Citing an uptick in crime, hundreds of Mill Basin families are pledging their support to a proposed private security patrol for the southern Brooklyn peninsula — and they feel so strongly about the idea that they’re planning to cover the cost themselves.
“The program is needed because over the past five or six years there has been a dramatic uptick in vehicle break-ins and drug dealing on many, many blocks in our community and we want this to stop,” said Bradley Reisman, lead organizer of the newly-formed group My Mill Basin.
Reisman and a small group of neighbors resurrected the idea for a security patrol — which Mill Basin residents have previously called for — on Sunday and, just two days later, a whopping 300 families had committed to paying the estimated dues required to fund the effort.
“Our group was started 48 hours ago,” Reisman said on Tuesday. “We as a community realize that if we want our neighborhood to return to the peaceful existence, which we realize how much we treasured, then we need to do this ourselves and not rely on someone else.”
Organizers allege a spike in crime over the last five to six years and claim a private patrol would be able to pay more individualized attention to the Mill Basin peninsula than the 63rd Precinct has the ability to.
“The police can’t be everywhere and we don’t expect them to be,” Reisman said. “They have their hands full and it is simply impossible for them to keep their marked and NYPD vehicles staffed in our neighborhood just for the sake of observing.”
Overall, petit larcenies in Brooklyn’s 63rd Precinct — which patrols the peninsula, as well as Marine Park, Bergen Beach, Flatlands and Georgetown — are down, according to city crime stats, but residents stand by that crime in Mill Basin is on the rise and Reisman suspects that, with added security in Mill Basin, cops will have more success in nabbing the neighborhood’s carjackers, who are often long gone by the time an officer gets to the scene.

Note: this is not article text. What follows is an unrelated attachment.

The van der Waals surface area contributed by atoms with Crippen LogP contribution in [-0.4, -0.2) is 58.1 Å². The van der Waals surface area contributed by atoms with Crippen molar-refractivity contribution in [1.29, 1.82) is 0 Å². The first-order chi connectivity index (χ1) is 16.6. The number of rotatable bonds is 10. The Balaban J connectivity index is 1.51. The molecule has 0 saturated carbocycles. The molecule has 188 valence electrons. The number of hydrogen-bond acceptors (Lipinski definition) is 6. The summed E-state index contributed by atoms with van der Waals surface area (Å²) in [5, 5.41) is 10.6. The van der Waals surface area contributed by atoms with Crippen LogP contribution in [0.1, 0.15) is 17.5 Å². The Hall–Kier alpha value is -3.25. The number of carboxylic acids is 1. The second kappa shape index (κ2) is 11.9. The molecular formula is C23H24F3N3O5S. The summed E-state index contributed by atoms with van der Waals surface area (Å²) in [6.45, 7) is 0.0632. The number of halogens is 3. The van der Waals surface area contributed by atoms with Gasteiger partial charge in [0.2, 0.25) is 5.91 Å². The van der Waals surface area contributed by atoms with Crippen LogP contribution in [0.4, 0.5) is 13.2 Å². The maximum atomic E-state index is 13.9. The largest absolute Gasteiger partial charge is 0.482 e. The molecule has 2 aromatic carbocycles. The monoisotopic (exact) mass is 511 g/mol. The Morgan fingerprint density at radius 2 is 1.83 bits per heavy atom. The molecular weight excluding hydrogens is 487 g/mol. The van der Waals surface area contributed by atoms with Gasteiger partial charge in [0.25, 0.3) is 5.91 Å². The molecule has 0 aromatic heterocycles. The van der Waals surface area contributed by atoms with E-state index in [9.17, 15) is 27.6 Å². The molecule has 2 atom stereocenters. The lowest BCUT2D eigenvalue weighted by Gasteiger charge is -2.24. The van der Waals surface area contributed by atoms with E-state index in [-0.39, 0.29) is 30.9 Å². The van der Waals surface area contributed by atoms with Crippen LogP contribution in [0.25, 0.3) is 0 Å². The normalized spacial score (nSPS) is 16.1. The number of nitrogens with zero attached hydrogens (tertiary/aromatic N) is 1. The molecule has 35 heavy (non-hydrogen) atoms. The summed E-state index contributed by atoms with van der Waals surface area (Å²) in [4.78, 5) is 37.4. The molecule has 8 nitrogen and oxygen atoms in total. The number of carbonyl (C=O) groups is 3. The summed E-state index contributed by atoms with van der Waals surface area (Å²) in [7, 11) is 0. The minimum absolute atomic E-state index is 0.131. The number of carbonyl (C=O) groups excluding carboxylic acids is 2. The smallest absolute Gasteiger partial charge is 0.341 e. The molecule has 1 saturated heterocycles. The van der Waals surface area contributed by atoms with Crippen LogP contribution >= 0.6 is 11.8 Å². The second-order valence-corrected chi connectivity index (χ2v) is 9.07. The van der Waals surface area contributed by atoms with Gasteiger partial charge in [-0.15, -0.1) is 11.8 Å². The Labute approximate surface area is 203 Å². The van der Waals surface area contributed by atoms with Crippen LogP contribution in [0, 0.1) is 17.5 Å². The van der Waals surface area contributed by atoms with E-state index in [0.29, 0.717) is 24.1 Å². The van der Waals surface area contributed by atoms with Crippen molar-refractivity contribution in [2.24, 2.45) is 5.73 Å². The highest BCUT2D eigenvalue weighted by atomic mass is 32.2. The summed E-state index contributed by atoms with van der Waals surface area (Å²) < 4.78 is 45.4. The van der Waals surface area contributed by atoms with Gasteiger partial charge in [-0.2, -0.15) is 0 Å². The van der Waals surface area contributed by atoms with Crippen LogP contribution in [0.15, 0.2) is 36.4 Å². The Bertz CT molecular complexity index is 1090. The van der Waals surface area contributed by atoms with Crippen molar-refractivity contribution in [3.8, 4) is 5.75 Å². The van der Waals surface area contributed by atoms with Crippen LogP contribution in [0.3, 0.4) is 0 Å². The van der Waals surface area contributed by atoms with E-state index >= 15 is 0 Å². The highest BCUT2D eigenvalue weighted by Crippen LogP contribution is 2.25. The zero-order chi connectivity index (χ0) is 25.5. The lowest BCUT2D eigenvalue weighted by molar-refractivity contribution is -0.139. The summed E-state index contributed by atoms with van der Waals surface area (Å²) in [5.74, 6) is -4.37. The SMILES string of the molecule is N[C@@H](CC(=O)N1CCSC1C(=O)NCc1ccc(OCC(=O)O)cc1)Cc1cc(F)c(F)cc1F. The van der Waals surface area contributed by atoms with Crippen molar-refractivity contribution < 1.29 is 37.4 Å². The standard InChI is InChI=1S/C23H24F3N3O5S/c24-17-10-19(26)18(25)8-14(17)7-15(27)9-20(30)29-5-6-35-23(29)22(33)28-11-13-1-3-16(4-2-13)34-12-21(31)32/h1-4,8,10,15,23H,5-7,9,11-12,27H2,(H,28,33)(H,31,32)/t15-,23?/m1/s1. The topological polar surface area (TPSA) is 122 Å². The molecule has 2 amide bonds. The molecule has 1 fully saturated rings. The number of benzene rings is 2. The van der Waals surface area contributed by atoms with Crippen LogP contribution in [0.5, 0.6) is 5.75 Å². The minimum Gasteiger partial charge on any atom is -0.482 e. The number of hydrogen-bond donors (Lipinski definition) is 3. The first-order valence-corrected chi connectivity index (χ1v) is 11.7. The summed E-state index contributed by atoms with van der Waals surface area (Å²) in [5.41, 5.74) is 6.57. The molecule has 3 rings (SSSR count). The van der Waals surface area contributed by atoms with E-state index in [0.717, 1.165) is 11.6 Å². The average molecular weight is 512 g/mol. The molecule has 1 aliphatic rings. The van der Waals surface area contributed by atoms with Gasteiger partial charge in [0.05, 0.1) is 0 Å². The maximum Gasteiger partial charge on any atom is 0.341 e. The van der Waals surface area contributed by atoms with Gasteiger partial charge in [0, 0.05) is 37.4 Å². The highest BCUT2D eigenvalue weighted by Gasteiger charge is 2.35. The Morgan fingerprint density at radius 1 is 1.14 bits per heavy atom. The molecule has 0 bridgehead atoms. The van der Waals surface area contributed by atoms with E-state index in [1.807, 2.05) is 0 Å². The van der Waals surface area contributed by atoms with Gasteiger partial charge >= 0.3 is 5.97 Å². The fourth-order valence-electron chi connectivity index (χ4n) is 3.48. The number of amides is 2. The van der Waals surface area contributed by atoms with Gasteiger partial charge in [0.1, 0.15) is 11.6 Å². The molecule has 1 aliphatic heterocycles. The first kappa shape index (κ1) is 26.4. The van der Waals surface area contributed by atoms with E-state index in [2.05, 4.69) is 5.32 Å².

“Naturally, when someone is observed trying to gain access to a vehicle or residence, the police are notified but in most cases, if not all, the perpetrator has long since disappeared before the officers show up,” Reisman said. “Because of this, we would like our neighborhood to have a quicker response, a more neighborhood-dedicated safety layer.”
Reisman aims to attract 1,200 Mill Basin families before moving forward with the program. At the target level of membership, he estimates the service would cost each family close to $500 a year to cover the approximate $750,000 annual cost of three patrol cars.
The organizing group has even enlisted the support of local religious establishments, according to Reisman, but neighborhood officials are not as optimistic that the plan will pan out.
“The Mill Island, Bergen Beach and Georgetown Civic Associations had very successful security patrol many years ago at a fraction of the cost per family,” Dorothy Turano, district manager of Community Board 18, told Brooklyn Paper.
The patrols, she said, fizzled out after locals lost enthusiasm and began falling behind on dues.
“The difficulties maintaining the patrol for more than a few years were caused by a failed effort to collect the funds and in sustaining the volunteers,” Turano said.
Area Councilman Alan Maisel expressed doubt that many families would agree to additional costs during a pandemic.
“Times are especially difficult for a lot of people having who don’t see income coming in,” Maisel said, “so I am not too sure how many are going to actually subscribe to this.”
Turano is also skeptical of the group’s infancy, and called the politically charged flyer floating around “questionable.”
“The credibility of the unsigned “MY MILL BASIN” flyer (who are they?) is questionable when the flyer states that an endorsement was received from Highway Patrol 2 and the President of the 63rd Precinct Community Council,” she wrote in an email, “and the swipe that was made at the ‘local’ State Senator without naming all of our elected officials gives the suggestion of a political connotation.”
The flyer, which lays out the logistics of the proposal, takes a jab at the peninsula’s politicians — including State Senator Roxanne Persaud, specifically — for not working towards lowering the presumed spike in crime.
“Our cherished neighborhood has been victimized by drug dealing and vehicle break-ins for the past 5 years. Our politicians (including our local state senator) have done nothing,” reads the flyer. “It is time to be proactive and safeguard our streets in the form of professional patrol services before more problems arise.”
Persaud’s office did not immediately respond to a request for comment.